Elay Cohen: The stick versus the carrot, enablement mastery and the enablement process map is intended to teach an organization. When you create programs for learning, for enablement, for coaching, that it's a carrot versus a stick. It's all about the WIIFM, the what's in it for me, and that is front and center. You celebrate it. You look for the early wins. The enablement process map takes you through step by step all the steps. You're ultimately creating a language for all contributors, all publishers, all learners to understand. And managers, right? The role of frontline managers is so critical.
Elay Cohen: What's the part they play in developing their people? It's not just about HR role in our training. It's enabling the managers to also be active participants, coaching, developing their people. There are a lot of players and stakeholders there. I'm a big believer in starting with the why and just getting ... What's the specific metric we want to solve? Great. We want to reduce this. You want to increase that. Let's write it down. But guess what, back to your other question. The plans by role, and the role-based. Those metrics and KPIs, they're going to vary by role, by time of year and geographies because there's so many different variances of what companies are trying to do. That's the first step. Step number one, let's understand the problem that we're solving and why we're solving it.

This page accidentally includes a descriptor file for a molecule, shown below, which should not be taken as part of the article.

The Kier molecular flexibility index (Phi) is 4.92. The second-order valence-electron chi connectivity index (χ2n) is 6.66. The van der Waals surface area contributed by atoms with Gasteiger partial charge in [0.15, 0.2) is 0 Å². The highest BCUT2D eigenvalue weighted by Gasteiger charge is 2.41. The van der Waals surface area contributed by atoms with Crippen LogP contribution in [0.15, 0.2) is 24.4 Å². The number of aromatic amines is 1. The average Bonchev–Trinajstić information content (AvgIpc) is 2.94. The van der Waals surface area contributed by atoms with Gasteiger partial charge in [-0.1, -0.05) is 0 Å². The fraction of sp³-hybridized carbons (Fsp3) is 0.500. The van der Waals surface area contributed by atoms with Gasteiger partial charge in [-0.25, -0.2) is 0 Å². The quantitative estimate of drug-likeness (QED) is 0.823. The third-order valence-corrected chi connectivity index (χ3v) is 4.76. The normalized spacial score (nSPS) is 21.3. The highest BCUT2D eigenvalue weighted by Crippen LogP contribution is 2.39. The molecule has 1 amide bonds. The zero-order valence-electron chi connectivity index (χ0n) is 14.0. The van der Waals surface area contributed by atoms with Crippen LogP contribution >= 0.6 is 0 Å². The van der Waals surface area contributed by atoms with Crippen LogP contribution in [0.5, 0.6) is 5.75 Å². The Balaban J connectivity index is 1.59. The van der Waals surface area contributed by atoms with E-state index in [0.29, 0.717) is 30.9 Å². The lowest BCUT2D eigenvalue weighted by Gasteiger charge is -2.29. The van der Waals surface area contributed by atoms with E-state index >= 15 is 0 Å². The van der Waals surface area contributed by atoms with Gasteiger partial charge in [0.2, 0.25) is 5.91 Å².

Denise Yosafat: Yeah. The problem you're solving while you're solving it and what your role is in solving it and why you're so important to that role? I mean, making people feel that they're really important in solving that problem is part of the enablement. If people feel that kind of personal ownership or personal responsibility. I shouldn't say ownership because that's [crosstalk 00:15:35].
Elay Cohen: No, no, no. But let's go a little deeper, Denise. You're right because, listen, if you look across an organizational chart and you go, "Okay, you've got a general manager of a group, you've got managers, you've got leaders, you've got content contributors," if everybody is aligned around the why, then you're going to get better content. Then, folks are going to create better training, better communications. The people that are going through the programs are going to, "Yeah, I'm going to do this. It's going to help me do a better job. I understand why we're doing this. It's going to help move the needle at the company level."
Elay Cohen: That's alignment, explaining the why and explaining the why for each person and then showing the why and showing the impact of the why and it is so critical. You're so right. All too often, when we ... We're a technology system, we're a sales enablement platform, part of what we do is we help change management. We help companies with change management.